Charlotte Brontë published Jane Eyre, a three-volume novel, in 1847 under the pseudonym Currer Bell. The novel tells the story of a young woman who, orphaned as a child, must become first a teacher and then a governess to survive. In her first post as a governess, Jane Eyre develops a romantic fondness for her employer, the craggy, rough-mannered Mr. Rochester, but she also discovers that his country estate holds mysterious and frightening secrets.
Like Charles Dickens’s David Copperfield, Jane Eyre is a classic Victorian bildungsroman, or "novel of development." Jane Eyre and David Copperfield are also both famous for using autobiographical material from the author’s life in a fictional context. In Jane Eyre, for example, Brontë draws on her own experiences of teaching and nursing the terminally ill, of watching her sister Maria sicken and die, and of falling in love with her supervisor while at a school in Brussels.
The most successful of the various novels by the three Brontë sisters (Charlotte, Emily, and Anne), Jane Eyre was an instant bestseller and has been continually in print since its first publication. Charlotte Brontë’s willingness to engage, not only the titillating tropes of Gothic fiction and the difficulties facing unmarried middle-class women, but also the problems of empire and colony in 19th century England, has created a hybrid text that remains relevant and interesting for 21st century readers. Readers can focus on anything from the details of interpersonal relationships and romances to the fear and suspense of the Gothic genre or the problems of nationalism.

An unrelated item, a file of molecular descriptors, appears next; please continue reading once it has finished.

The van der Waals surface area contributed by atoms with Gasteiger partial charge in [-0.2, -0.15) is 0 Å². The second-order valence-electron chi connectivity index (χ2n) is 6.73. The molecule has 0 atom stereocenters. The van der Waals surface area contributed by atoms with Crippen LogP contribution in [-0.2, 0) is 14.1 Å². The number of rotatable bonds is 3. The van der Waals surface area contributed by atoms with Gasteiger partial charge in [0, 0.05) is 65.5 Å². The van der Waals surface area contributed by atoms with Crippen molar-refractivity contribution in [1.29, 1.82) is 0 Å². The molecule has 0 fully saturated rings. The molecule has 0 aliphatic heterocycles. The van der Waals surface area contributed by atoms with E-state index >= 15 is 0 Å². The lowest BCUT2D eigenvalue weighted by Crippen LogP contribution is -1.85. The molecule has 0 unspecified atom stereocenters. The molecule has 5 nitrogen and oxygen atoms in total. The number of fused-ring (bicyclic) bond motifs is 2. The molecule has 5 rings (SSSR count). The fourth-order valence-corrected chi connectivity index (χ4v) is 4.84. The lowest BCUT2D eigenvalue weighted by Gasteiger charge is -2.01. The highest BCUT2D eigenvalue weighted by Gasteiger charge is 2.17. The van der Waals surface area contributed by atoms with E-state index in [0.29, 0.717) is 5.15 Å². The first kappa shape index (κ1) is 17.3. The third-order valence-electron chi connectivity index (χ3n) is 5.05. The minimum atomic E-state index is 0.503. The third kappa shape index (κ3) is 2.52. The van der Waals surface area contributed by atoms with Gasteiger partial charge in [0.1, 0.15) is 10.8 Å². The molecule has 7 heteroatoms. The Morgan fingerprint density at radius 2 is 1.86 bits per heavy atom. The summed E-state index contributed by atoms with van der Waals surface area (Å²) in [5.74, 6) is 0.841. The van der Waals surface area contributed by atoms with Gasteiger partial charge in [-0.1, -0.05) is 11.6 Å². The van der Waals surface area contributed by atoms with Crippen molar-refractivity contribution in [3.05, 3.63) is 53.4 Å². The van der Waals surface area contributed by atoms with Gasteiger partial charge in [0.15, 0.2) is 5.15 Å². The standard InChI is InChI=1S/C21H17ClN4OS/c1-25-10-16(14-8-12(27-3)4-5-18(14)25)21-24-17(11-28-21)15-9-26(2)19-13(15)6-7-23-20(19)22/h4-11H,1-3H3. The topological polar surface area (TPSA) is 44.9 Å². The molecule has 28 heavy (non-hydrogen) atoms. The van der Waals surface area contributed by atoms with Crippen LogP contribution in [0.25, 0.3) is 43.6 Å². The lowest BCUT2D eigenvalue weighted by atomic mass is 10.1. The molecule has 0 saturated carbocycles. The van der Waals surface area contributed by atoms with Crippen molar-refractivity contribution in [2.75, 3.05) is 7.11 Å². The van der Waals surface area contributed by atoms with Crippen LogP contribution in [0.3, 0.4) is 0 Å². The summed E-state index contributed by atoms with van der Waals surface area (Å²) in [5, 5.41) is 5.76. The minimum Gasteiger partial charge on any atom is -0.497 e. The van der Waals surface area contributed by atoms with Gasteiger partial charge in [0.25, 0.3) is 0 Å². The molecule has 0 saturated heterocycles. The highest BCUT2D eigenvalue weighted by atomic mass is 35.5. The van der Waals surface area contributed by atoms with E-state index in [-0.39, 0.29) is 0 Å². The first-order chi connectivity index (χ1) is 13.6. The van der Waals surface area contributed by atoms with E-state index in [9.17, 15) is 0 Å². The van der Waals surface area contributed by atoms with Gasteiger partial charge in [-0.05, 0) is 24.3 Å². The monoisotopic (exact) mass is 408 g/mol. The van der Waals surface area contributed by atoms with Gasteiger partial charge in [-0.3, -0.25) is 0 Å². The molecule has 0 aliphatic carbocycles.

Viewing audiences have also embraced the story; Jane Eyre has been adapted for film and television more than two dozen times over the last century, from a 1910 silent version to the 2009 film currently in production, and has also been transformed into a musical, a ballet, and an opera.
When you look at Jane Eyre, you might just see a long novel about a gal in an ugly gray dress whose life – a lot of the time – totally sucks. Whether she’s gagging on burned porridge at her horrible boarding school or discovering that her fiancé is already married to someone else or wandering around on the moor starving to death, life is often painful for Jane.
The thing is, it’s not painful to read about it. In fact, we start to get kind of obsessed with all the gory details after a while. Did Jane and Rochester's wedding really get interrupted at the altar just now? When did Rochester decide to keep his wife locked in the attic? How many mistresses did he have? Is he Adèle's dad or not? Will Jane marry her cousin or agree to bigamy? Is there a ghost at Thornfield Hall or is it a vampire? They could make a reality show out of this; it would be like Supernanny + The Bachelorette + Ghost Hunters.
Of course, apart from the whole thirst-for-voyeurism thing that we all have, Jane Eyre also about something else: The Man getting you down. Over and over, Jane’s put into situations where she’s too young, too poor, or too powerless to win, but she has to try anyway, and we all know about that. We’ve all been the kid who was completely mistreated by some random adult like Mrs. Reed or Mr. Brocklehurst just because that person has a stick up you-know-where. We’ve all had to accept that everyone would believe the adults just because they are adults, so they get away with it. Maybe some of us have also been the young employee who gets pressured to do something immoral by our boss. Or the girlfriend who finds out that her boyfriend’s taking someone else out on Friday night. That "someone else" might not be an insane vampiric arsonist, but hey, parallels only go so far.
What we’re trying to say is: half of Jane Eyre is pure get-the-popcorn omigosh-she-didn’t spectacle, and the other half is looking pretty familiar.